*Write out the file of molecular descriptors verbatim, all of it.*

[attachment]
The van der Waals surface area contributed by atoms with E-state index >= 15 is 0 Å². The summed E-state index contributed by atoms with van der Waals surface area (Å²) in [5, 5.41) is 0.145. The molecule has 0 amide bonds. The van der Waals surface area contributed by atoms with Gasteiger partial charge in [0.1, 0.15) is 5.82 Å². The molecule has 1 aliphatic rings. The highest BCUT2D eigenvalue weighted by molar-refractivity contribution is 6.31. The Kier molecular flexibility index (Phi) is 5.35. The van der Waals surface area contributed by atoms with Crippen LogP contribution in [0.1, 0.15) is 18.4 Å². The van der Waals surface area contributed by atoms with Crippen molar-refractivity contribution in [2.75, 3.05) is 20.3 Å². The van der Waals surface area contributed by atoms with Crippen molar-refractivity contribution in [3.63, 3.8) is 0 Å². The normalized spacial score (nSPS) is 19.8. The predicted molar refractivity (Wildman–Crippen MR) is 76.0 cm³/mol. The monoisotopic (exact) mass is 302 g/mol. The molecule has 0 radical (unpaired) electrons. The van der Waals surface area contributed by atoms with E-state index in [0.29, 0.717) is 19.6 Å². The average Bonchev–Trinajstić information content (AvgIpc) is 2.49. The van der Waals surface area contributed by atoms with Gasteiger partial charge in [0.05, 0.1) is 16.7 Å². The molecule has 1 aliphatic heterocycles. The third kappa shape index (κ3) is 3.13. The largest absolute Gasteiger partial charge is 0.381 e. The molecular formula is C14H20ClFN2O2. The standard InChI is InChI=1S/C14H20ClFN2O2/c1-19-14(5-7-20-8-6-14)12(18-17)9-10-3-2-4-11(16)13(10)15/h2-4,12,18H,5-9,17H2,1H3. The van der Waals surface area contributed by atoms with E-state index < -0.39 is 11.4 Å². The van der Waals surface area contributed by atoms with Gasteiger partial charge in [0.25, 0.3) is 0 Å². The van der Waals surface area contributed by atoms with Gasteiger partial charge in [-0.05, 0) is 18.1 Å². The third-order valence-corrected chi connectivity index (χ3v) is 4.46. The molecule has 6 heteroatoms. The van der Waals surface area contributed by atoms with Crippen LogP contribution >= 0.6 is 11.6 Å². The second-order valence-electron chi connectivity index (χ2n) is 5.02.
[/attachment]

The van der Waals surface area contributed by atoms with E-state index >= 15 is 0 Å². The summed E-state index contributed by atoms with van der Waals surface area (Å²) in [5, 5.41) is 0.145. The molecule has 0 amide bonds. The van der Waals surface area contributed by atoms with Gasteiger partial charge in [0.1, 0.15) is 5.82 Å². The molecule has 1 aliphatic rings. The highest BCUT2D eigenvalue weighted by molar-refractivity contribution is 6.31. The Kier molecular flexibility index (Phi) is 5.35. The van der Waals surface area contributed by atoms with Crippen LogP contribution in [0.1, 0.15) is 18.4 Å². The van der Waals surface area contributed by atoms with Crippen molar-refractivity contribution in [2.75, 3.05) is 20.3 Å². The van der Waals surface area contributed by atoms with Crippen molar-refractivity contribution in [3.63, 3.8) is 0 Å². The normalized spacial score (nSPS) is 19.8. The predicted molar refractivity (Wildman–Crippen MR) is 76.0 cm³/mol. The monoisotopic (exact) mass is 302 g/mol. The molecule has 0 radical (unpaired) electrons. The van der Waals surface area contributed by atoms with E-state index in [0.29, 0.717) is 19.6 Å². The average Bonchev–Trinajstić information content (AvgIpc) is 2.49. The van der Waals surface area contributed by atoms with Gasteiger partial charge in [0.05, 0.1) is 16.7 Å². The molecule has 1 aliphatic heterocycles. The third kappa shape index (κ3) is 3.13. The largest absolute Gasteiger partial charge is 0.381 e. The molecular formula is C14H20ClFN2O2. The standard InChI is InChI=1S/C14H20ClFN2O2/c1-19-14(5-7-20-8-6-14)12(18-17)9-10-3-2-4-11(16)13(10)15/h2-4,12,18H,5-9,17H2,1H3. The van der Waals surface area contributed by atoms with E-state index < -0.39 is 11.4 Å². The van der Waals surface area contributed by atoms with Gasteiger partial charge in [0.25, 0.3) is 0 Å². The van der Waals surface area contributed by atoms with Gasteiger partial charge in [-0.05, 0) is 18.1 Å². The third-order valence-corrected chi connectivity index (χ3v) is 4.46. The molecule has 6 heteroatoms. The van der Waals surface area contributed by atoms with Crippen LogP contribution >= 0.6 is 11.6 Å². The second-order valence-electron chi connectivity index (χ2n) is 5.02.